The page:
- #1

- 312

- 0

**Statement:**

Consider two dipole antennas, oriented 90degrees apart [imagine the x-y plane, let "a" be the dipole oriented along the x-axis, and the "b" be the dipole oriented along the y-axis]. If "a" dipole radiates [tex]cos(\omega t)[/tex] and "b" dipole radiates [tex]sin(\omega t)[/tex], the field radiated by the two antennas will be circularly polarized:

[tex]\vec{E}(z, t) = E_{0}[cos(\omega t - \beta z)\hat{x} + sin(\omega t - \beta z)\hat{y}][/tex] (#1)

Side note: Very often, helical antennas are used to generate a circularly-polarized (CP) wave. The isolation between a left-handed CP wave and a right-handed CP wave can be significant. Also, a CP wave will change handedness upon reflection.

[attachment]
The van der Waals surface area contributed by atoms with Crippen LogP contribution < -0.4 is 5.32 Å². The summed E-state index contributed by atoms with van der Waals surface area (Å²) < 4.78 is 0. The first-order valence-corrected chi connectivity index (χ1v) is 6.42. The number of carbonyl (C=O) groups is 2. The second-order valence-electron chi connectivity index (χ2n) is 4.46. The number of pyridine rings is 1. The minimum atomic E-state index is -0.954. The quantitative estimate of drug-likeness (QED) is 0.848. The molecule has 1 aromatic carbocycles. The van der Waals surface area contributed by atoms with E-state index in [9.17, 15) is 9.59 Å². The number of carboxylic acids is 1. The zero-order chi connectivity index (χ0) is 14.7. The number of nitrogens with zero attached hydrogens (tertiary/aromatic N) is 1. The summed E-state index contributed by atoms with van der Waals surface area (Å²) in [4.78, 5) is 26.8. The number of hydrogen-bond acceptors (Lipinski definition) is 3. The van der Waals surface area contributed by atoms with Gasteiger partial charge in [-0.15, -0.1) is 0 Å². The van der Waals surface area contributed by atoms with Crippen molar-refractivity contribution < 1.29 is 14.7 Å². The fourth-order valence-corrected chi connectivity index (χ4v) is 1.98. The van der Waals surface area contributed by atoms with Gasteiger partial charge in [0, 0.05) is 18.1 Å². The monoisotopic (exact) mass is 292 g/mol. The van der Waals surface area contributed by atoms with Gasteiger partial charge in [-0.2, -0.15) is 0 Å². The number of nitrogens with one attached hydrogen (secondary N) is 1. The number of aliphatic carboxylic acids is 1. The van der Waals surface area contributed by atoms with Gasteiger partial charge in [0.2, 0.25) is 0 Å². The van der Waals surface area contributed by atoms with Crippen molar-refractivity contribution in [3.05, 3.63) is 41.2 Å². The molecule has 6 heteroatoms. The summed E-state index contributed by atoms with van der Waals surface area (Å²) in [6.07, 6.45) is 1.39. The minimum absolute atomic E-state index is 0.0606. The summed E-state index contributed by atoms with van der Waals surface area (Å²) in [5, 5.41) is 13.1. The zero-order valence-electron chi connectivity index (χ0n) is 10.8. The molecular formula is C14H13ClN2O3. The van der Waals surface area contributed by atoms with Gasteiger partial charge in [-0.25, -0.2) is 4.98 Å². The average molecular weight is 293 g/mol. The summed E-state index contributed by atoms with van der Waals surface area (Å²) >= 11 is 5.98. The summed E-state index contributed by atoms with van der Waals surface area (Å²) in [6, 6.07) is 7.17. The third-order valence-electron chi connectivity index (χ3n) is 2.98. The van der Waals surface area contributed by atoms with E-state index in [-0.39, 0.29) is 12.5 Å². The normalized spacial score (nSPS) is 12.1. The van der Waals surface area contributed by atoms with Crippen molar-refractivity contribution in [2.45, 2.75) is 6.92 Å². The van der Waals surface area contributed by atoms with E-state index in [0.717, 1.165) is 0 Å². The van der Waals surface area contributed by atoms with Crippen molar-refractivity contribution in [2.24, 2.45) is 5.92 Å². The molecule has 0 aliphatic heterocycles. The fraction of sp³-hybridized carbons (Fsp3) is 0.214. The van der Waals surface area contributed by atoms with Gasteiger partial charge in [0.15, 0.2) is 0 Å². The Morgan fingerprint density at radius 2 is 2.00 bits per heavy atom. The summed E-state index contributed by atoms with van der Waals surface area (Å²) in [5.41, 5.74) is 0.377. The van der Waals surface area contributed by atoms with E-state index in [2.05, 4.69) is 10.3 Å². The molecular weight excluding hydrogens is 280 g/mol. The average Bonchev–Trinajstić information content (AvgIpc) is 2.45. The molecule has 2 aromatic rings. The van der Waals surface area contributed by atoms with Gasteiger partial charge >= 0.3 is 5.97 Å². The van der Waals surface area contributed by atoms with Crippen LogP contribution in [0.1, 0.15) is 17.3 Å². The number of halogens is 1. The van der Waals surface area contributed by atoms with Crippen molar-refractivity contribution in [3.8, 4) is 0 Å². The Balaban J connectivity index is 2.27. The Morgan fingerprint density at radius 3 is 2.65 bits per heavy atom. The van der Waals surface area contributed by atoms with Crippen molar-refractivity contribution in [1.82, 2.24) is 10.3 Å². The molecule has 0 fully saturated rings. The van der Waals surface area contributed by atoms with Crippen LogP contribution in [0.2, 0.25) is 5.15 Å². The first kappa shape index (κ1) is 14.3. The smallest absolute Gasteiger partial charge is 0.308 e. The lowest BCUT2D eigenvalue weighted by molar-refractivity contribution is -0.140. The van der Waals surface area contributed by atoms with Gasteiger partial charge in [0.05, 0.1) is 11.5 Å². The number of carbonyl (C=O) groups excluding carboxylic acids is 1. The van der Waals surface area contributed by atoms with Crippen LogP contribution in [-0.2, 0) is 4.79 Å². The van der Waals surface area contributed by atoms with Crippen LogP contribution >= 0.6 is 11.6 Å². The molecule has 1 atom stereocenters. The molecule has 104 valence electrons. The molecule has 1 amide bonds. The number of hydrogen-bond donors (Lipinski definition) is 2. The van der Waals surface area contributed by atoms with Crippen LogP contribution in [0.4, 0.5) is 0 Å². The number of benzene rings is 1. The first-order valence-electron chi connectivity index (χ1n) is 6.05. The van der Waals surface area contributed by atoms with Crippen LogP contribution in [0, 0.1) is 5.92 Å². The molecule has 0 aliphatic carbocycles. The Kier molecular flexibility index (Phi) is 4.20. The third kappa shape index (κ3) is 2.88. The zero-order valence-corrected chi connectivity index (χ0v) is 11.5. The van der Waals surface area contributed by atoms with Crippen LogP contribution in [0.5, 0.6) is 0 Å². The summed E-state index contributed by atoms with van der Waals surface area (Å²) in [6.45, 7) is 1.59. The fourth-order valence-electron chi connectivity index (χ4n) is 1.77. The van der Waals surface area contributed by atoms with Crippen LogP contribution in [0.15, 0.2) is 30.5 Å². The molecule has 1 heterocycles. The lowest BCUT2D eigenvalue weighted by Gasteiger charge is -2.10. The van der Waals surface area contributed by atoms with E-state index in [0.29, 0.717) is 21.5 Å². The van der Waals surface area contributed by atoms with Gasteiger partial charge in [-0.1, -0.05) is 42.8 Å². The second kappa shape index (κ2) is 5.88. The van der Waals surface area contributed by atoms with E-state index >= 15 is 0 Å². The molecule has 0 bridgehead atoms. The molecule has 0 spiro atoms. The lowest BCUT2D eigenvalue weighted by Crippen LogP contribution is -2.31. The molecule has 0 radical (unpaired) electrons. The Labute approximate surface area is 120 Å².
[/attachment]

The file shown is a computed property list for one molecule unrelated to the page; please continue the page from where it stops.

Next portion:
**My thoughts:**

I understand that [tex]E_0[/tex] is the magnitude of the sinusoid- and in this case it is circular thus both [tex]\hat{x}, \hat{y}[/tex] have the same amplitudes respectively. And since both [tex]sin(\omega t), cos(\omega t)[/tex] are perpendicular to one another, if one has a phase shift, the other will have the same phase shift [tex]\beta[/tex].

**Relevant questions:**

Is my thoughts above reasonable? What I would really like to know is why the electric field is a function of z also. What is the variable z, and how does it influence the electric field?

Also, can someone explain to me what is meant by

Also, a CP wave will change handedness upon reflection?

Thanks,

Jeffrey